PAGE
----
Paul McEvatt, senior cyber-threat intelligence manager in UK & Ireland, Fujitsu
Paul McEvatt, senior cyber-threat intelligence manager in UK & Ireland, Fujitsu

Cyber-attacks continue to be the biggest threat facing businesses today. In the last year alone, two thirds of large UK businesses have been hit by a cyber-breach or attack[1] and this is expected to grow enormously over the next few years.

Organisations need to develop a smarter approach when it comes to cyber-security to combat today's advanced attackers. A great way to do this is to take advantage of artificial intelligence.

Cyber arms race

Traditionally, cyber-security solutions were driven by patterns that indicated when a particular attack was underway or when a piece of malware was resident on a machine. For several years these technologies worked to a degree in capturing malicious activity. However, attackers continue to develop mechanisms to subvert the security controls put in place by network defenders.

This arms race is real with network defenders on one side protecting their network and technology companies furiously writing signatures to combat the circumventions made by attackers and malware authors. Eventually, the development of attacks and malware became so prevalent that technology companies reported the number of malware variants was in the hundreds of millions each year; signature writers simply couldn't keep up. A change in approach is needed.

AI to save the day?

Security vendors have realised the power of the cloud and benefits of machine learning to augment their technologies with artificial intelligence (AI), recognising that instead of focusing on the details of a single piece of malware or a specific attack mechanism, AI could be used to identify a problem through the analysis of behaviour, trends, anomalies and complex patterns.

AI is developed on patterns and algorithms on the premise of understanding what good looks like so can quickly and easily identify anomalous behaviour without relying on signatures or daily updates. Centralising this intelligence ensures that algorithms are continually updated and companies across the world that use the same technology will be further protected resulting in bolstered defences. But this can go a step further.

Getting smarter with AI

Threat hunting is an advanced area of cyber-security that involves security analysts trawling computer networks for signs of intruders or insiders with malicious intent. This can be a time-consuming process as there are many avenues that an analyst may approach in trying to identify a problem that may not even be there.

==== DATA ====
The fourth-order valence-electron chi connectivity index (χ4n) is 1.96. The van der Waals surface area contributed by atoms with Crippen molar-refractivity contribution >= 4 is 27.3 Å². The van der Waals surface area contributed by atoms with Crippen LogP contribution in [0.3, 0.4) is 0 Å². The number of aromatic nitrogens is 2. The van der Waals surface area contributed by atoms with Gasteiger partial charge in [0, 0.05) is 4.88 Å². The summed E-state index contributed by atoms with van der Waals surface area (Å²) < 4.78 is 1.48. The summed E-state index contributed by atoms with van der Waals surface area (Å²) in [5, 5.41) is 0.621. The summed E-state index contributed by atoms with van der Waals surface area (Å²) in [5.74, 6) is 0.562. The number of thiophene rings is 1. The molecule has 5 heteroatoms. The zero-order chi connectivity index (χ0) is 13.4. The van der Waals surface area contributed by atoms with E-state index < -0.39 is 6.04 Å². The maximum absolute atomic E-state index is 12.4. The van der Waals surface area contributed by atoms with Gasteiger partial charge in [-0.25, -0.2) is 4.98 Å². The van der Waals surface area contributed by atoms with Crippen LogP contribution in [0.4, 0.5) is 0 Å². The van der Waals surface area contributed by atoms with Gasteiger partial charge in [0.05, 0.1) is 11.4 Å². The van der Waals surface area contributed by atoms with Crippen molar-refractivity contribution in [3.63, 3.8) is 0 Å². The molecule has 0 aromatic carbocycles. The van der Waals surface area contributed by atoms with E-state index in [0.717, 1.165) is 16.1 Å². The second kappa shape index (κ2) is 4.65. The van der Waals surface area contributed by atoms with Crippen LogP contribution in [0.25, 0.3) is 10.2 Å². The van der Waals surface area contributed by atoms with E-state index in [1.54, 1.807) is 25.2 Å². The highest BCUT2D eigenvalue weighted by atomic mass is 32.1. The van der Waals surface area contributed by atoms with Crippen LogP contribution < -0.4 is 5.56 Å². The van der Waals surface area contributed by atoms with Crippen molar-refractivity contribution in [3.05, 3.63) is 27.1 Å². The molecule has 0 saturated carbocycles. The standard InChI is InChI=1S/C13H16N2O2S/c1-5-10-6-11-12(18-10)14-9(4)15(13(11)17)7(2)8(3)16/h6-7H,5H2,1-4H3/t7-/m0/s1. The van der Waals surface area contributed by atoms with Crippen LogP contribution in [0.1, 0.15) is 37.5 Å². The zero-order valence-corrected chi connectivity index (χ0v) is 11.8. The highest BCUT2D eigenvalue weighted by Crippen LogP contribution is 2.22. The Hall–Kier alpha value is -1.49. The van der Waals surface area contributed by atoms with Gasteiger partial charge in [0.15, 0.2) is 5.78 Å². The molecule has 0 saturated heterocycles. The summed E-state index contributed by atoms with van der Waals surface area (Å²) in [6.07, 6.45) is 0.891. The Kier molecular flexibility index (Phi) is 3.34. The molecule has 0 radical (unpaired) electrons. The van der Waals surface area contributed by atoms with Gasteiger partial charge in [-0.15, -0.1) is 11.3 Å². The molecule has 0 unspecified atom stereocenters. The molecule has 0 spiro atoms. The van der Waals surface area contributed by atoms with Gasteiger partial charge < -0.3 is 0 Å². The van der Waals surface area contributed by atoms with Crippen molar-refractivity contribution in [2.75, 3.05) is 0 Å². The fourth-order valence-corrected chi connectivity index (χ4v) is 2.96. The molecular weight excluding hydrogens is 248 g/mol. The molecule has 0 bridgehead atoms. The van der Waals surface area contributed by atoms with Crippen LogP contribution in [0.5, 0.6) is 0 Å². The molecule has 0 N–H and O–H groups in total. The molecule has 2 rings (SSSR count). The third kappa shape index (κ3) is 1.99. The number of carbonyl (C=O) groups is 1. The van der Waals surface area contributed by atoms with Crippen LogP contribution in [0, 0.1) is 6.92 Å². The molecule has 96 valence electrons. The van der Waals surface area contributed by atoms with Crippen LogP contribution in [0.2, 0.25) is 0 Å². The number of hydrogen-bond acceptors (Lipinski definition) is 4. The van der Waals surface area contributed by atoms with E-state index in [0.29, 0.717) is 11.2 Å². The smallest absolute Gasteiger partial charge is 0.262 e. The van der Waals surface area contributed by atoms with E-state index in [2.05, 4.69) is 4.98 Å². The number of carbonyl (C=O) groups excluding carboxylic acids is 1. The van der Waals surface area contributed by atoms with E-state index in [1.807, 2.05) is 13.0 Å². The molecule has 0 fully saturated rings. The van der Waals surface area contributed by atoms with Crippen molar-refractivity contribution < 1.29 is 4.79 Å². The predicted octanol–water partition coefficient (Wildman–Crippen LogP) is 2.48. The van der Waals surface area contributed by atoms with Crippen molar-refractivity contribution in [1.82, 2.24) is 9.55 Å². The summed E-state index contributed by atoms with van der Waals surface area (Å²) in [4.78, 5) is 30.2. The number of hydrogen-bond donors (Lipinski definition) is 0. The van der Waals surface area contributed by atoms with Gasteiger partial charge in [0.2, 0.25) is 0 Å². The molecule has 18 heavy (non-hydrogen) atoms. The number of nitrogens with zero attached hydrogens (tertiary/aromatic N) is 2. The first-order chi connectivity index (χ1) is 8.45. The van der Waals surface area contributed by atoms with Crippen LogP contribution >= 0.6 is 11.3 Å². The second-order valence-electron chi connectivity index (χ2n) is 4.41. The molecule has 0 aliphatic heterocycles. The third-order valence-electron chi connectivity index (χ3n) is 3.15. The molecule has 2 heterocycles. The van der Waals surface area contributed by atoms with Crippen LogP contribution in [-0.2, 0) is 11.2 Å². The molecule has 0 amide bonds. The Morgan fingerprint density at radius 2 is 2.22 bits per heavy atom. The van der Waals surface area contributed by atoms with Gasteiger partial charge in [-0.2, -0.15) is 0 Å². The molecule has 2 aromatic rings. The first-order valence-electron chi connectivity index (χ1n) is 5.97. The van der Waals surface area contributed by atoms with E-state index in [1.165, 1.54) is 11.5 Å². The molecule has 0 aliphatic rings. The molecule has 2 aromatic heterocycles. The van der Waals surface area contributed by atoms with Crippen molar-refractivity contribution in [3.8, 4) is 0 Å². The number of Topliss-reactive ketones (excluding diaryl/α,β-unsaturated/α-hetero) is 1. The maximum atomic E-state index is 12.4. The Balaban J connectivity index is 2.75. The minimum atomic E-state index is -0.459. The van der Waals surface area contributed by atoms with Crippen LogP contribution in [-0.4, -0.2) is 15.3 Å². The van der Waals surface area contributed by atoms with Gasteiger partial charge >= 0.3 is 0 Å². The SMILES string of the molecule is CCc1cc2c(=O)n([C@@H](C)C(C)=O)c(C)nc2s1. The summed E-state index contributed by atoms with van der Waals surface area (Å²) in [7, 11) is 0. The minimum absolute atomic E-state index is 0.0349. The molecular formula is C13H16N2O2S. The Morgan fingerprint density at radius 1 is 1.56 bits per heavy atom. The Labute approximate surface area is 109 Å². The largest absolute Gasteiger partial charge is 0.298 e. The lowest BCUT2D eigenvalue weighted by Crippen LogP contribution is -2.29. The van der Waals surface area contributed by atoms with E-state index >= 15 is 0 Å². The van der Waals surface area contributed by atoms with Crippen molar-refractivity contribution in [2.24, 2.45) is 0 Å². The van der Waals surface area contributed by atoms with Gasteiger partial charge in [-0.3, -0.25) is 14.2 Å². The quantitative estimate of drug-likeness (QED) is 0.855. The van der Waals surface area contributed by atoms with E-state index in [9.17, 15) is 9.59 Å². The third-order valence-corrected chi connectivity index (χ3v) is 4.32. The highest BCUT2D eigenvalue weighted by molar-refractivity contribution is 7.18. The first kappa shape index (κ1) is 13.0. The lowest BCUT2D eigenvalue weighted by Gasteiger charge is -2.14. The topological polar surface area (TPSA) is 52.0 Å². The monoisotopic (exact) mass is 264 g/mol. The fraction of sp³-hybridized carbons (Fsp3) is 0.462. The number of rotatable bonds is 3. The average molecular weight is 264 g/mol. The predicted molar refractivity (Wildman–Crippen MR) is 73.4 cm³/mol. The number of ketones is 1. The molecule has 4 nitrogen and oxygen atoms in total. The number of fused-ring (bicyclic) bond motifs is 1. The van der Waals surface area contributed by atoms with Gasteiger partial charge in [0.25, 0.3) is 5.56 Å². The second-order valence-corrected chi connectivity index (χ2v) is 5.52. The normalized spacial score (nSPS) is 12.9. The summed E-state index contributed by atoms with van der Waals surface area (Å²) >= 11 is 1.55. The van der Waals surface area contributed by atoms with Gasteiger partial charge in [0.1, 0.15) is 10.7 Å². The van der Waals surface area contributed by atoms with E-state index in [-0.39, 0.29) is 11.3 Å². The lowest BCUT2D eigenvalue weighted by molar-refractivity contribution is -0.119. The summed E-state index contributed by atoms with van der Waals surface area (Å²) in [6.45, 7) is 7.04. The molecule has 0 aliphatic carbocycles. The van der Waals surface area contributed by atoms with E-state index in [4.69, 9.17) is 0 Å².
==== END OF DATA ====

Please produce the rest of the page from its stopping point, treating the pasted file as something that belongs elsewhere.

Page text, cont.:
AI can help make this process even smarter by learning everything about how a company's network operates normally or how an endpoint should behave and generate an alarm when something out of the ordinary happens. 

But organisations must not forget the human element. Just like automated machinery still requires humans to monitor, maintain and upgrade it, cyber-security will always require a human mind and a critical eye. As security technologies advance they enable network defenders to operate at a higher level, in the sense that, as attackers become more sophisticated AI can perform the ground work and allow analysts to dive more deeply into security logs. This is a significant change in approach for a security analyst as they shift from analysing a virus from a known signature to reviewing some anomalous network behaviour where something bad might have happened.

Forward planning with AI

AI is now an intrinsic part of the cyber landscape and a vital requirement for the modern security team to successfully capture today's advanced threats. AI provides many security benefits to an organisation and those that do not adopt it risk putting their business in line of fire from cyber-criminals. Combining machine learning and AI with key security processes can make all the difference in detecting a threat as near to real time as possible to prevent a significant breach that would have a huge impact to the business.  

Contributed by Paul McEvatt, senior cyber-threat intelligence manager in UK & Ireland, Fujitsu

*Note: The views expressed in this blog are those of the author and do not necessarily reflect the views of SC Media or Haymarket Media.